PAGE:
That is why my proposed solution would be that E3 has more strict warnings. Game footage shown should inform consumers, clearly and plainly, that what they’re seeing isn’t indicative of the final product, the actual game may look different, and it might not look the same across all platforms. Watch Dogs of 2012 was running on a PC, and the recent PC footage holds up to that, so technically no lie was told. But the sad thing is that everything was left up to assumption, due to the fact that no regulations are in place and the majority of gamers aren’t savvy, and as a result Ubisoft don’t get to be held liable. I’m not saying if they warn appropriately that all blame or anger will disappear, but it would certainly protect developers more and give less grounds to stand on if visual downgrades occur, unless of course consumers are deceived like Aliens: Colonial Marines or not shown any further footage of the game as development goes on so that the current quality of the game can’t be assessed.
And assumptions about Watch Dogs weren’t even unprecedented, given that it was our first taste of next-gen along games like Star Wars 1313, and we had no evidence to prove PS4 and Xbox One could not match the PC demos. Every ounce of our initial hype came from believing Watch Dogs would be like that on our new consoles. We can defend developers on this, sure, due to a variety of reasons mentioned earlier, but consumers have a right to have a label staring them in the face that warns them about the product. I largely agree with my colleague that Ubisoft have in fact upheld their end of the bargain by constantly showing this game to us on a variety of platforms and letting us assess quality well before we’d committed to any purchase. But people won’t have grounds to overreact if E3 appropriately warned and informed people. You can’t blame the developers if you are warned about something which can happen. As is, Watch Dogs basically sold itself and next-gen to the less informed.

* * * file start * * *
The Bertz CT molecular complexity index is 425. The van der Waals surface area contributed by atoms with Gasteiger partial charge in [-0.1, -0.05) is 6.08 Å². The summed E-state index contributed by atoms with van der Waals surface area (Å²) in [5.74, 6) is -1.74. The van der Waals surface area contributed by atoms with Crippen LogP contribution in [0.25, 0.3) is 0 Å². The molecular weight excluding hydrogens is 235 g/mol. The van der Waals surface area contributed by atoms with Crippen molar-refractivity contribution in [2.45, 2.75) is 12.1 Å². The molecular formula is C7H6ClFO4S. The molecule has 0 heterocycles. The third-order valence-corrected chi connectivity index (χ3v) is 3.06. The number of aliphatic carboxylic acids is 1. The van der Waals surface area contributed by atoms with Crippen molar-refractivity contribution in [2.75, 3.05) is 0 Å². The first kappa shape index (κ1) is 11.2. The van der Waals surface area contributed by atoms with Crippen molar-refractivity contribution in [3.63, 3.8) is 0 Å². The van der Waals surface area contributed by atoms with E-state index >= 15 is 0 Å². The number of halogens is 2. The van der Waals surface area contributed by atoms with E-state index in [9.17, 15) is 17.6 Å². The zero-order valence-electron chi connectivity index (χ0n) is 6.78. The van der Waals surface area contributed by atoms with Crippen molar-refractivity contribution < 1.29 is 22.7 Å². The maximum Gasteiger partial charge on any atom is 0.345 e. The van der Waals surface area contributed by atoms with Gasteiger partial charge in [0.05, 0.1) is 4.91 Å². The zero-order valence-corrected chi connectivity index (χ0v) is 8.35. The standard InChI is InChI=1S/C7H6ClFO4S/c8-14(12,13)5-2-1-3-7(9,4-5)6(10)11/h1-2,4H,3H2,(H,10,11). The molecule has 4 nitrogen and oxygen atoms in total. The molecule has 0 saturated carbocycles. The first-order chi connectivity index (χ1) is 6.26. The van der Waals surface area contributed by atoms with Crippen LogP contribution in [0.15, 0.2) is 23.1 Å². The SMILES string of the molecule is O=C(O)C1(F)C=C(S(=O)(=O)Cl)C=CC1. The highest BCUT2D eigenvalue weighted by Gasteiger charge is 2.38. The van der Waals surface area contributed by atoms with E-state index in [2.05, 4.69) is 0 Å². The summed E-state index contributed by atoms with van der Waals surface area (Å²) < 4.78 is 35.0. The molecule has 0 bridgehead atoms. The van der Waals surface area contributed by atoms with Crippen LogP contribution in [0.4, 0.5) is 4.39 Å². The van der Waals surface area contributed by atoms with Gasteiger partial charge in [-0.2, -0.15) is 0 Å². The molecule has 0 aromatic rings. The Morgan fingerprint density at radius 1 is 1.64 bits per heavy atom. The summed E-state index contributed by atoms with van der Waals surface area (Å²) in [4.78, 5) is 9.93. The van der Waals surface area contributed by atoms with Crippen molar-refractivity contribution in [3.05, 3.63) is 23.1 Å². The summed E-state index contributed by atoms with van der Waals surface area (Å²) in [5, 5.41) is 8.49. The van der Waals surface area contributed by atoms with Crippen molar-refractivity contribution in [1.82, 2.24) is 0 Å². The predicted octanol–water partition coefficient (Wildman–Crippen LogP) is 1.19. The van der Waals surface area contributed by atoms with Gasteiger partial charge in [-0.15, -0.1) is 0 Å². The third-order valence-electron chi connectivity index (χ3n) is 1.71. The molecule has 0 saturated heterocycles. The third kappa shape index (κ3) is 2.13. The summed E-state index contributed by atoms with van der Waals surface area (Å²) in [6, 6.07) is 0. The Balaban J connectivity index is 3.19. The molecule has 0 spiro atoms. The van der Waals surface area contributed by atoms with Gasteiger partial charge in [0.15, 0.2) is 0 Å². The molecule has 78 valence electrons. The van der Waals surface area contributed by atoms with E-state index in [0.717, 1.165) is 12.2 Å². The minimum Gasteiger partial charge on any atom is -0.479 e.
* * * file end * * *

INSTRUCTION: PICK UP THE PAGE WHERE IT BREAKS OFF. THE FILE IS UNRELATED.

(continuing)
Now, my colleague Caveshen rightfully highlighted that the problem with my solution is that unlike cigarettes or McDonalds, there is no legal obligation for publishers to show appropriate warnings or stickers at E3. I further agree with him and Alessandro when they explained that realistically E3 is not really for consumers, as it’s a trade and marketing event essentially. My view is that despite the truth behind this it doesn’t change what appropriate warnings could do for us if they became a standard. I just feel like, there’s enough cynicism and mistrust in the gaming industry that some things should be done to make the situation better. In this case, it’s evident that it will remain a grey area of mistrust and skeptism, as the lack of legal obligation does render my solution implausible.
I feel there are a few angles to this. Stickers or warnings would be great, but at the same time sadly people must also wise up and become more cynical. We are being forced into this, and there’s little option but to take E3 with a pinch of salt. Conversely, I believe developers and publishers have a responsibility to not falsely advertise or beef up their projects to the point of fantasy. If you think about it, Ubisoft are well equipped in the open world genre with games like Assassin’s Creed, Far Cry 3 and The Division, to know what to expect from development. But technically, Watch Dogs did not falsely advertise that since the PC version looks largely similar to what we saw at E3 2012 and Ubisoft have been open about the state of the game on all its platforms. The problem would certainly come in when something like Aliens: Colonial Marines happens, where actual promised game features don’t make it or showcased segments aren’t included or blatant lies are told or the visual downgrade is ridiculous to the point that the game is unrecognisable. It really is about levels and severity.
In conclusion the reality is that we may be faced with an unsolvable problem, and the only way to fight back may just be to wise up and become more cynical. Ideally we’d get appropriate warnings and some more transparency from our industry, but maybe that’s just a pipe dream. Technically, the Watch Dogs situation isn’t so villainous, but the E3 problem is one of general concern, and may not have a solution.